I honestly have no idea of the veracity of this dissenting report about what happened in Samarra. In fact, while it circulates the idea that Iraqi police may have tipped off the insurgents/bandits who attacked the currency convoy, I seem to recall that Times reporter Dexter Filkins mentioned on the Lehrer hour last night that this currency delivery (to a local bank?) was scheduled exactly one month after the previous delivery, which had also been attacked.
It’s no proof of an inside job if ambushers simply assumed that there’d be another beginning-of-the-month delivery. For that matter, why couldn’t they lie in wait a few days if the schedule were more irregular?
The real dispute is between the Army spokesman’s assertion that returning fire was disciplined and adhered to rules of engagement that aim to minimize civilian casualties and the locals who claim that the American soldiers responded indiscriminately, spreading mayhem and killing more locals than insurgents.
Naturally, I have no way of knowing the truth. I was inclined to believe the adamant declarations of the coalition spokesman. The account linked above describes a response that may have crossed the line, or – worse yet, really – may have been well within guidelines but nonetheless rained destruction on bystanders.
Consider this extended quotation from the article,
Since we [are] armored troops and we are not trained to use counter-insurgency tactics; the logic is to respond to attacks using our superior firepower to kill the rebel insurgents. This is done in many cases knowing that there are people inside these buildings or cars who may not be connected to the insurgents.
The belief in superior firepower as a counter-insurgency tactic is then extended down to the average Iraqi, with the hope that the Iraqis will not support the guerillas and turn them in to coalition forces, knowing we will blow the hell out of their homes or towns if they don’t. Of course in too many cases, if the insurgents bait us and goad us into leveling buildings and homes, the people inside will then hate us (even if they did not before) and we have created more recruits for the guerillas.
The Commander of the 3rd Brigade Combat Team, Colonel Frederick Rudesheim, said after this battle that “We are going to continue to take the fight to this enemy. This is the most significant contact we have had to date in the city of Samarra. We are going to have to respond accordingly.”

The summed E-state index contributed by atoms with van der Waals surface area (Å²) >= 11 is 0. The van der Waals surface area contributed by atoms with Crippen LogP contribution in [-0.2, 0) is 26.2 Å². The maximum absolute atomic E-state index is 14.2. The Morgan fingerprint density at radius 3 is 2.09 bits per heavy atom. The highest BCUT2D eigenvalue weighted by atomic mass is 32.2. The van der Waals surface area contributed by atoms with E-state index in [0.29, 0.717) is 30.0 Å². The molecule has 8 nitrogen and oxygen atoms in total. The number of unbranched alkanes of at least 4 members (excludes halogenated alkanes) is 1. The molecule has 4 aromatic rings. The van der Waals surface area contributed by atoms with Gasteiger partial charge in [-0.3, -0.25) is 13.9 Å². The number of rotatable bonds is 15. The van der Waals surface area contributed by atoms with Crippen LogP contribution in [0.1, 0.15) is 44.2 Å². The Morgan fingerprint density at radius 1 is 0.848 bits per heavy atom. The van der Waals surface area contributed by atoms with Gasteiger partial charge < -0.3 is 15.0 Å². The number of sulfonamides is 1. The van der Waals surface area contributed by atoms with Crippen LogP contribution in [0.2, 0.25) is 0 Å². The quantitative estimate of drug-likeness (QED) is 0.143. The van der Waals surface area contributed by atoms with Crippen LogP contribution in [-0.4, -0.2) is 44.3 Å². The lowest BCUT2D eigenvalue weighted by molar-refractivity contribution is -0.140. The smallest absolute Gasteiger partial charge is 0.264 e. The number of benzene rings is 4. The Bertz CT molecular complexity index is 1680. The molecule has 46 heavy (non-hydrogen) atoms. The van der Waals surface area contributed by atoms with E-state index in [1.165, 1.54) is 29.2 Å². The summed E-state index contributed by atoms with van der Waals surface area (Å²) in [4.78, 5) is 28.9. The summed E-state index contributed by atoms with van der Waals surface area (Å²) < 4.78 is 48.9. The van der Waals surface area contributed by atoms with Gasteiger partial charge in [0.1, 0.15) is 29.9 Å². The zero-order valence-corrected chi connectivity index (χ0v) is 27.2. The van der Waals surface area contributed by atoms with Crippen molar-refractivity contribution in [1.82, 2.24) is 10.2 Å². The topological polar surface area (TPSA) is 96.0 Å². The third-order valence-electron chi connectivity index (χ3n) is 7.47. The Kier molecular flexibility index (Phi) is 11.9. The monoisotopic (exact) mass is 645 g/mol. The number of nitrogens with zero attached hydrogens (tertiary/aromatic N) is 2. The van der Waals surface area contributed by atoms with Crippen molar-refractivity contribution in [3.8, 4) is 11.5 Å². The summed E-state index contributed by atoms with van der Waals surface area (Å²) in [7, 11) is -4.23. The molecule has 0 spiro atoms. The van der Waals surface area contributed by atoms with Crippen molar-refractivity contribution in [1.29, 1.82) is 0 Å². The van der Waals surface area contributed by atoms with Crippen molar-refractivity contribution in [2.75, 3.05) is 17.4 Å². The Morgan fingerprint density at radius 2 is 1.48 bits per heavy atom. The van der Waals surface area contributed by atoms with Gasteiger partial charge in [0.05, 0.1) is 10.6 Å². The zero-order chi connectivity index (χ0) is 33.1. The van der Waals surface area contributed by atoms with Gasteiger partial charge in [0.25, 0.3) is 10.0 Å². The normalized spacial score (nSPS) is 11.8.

This is a great attitude for a combat commander to have when fighting an armored force on force, but Colonel Rudesheim is not trained in Counter-Insurgency and my soldiers are taking the heat. We drive around in convoys, blast the hell out of the area, break down doors and search buildings; but the guerillas continue to attacks us. It does not take a George Patton to see we are using the wrong tactics against these people. We cannot realistically expect that Stability and Support Operations will defeat this insurgency.
As one would expect from using our overwhelming firepower, much of Samarra is fairly well shot up. The tanks and brads rolled over parked cars and fired up buildings where we believed the enemy was. This must be expected considering the field of vision is limited in an armored vehicle and while the crews are protected, they also will use recon by fire to suppress the enemy. Not all the people in this town were hostile, but we did see many people firing from rooftops or alleys that looked like average civilians, not the Fedayeen reported in the press. I even saw Iraqi people throwing stones at us, I told my soldiers to hold their fire unless they could indentify a real weapon, but I still can’t understand why somebody would throw a stone at a tank, in the middle of a firefight.
Since we did not stick around to find out, I am very concerned in the coming days we will find we killed many civilians as well as Iraqi irregular fighters. I would feel great if all the people we killed were all enemy guerrillas, but I can’t say that. We are probably turning many Iraqi against us and I am afraid instead of climbing out of the hole, we are digging ourselves in deeper.
What this all reminds me of is the Russians in Chechnya. When we took Baghdad so quickly and easily, the Russians were reportedly furious that they’re own siege of Grozny, followed by building-to-building streetfighting was such a bloodbath in comparison.
However, we now seem to be stuck fighting guerillas with this overwhelming firepower, and it’s hard to see how the citizens in the middle aren’t going to be savaged by it all. Morally, it is reprehensible that insurgents would attack from inhabited positions and hide among civilians. It is a familair terror tactic, and it is abhorrent. Nonetheless, the moral nuances tend to be lost on people who see an occupying force wreaking havoc in their midst.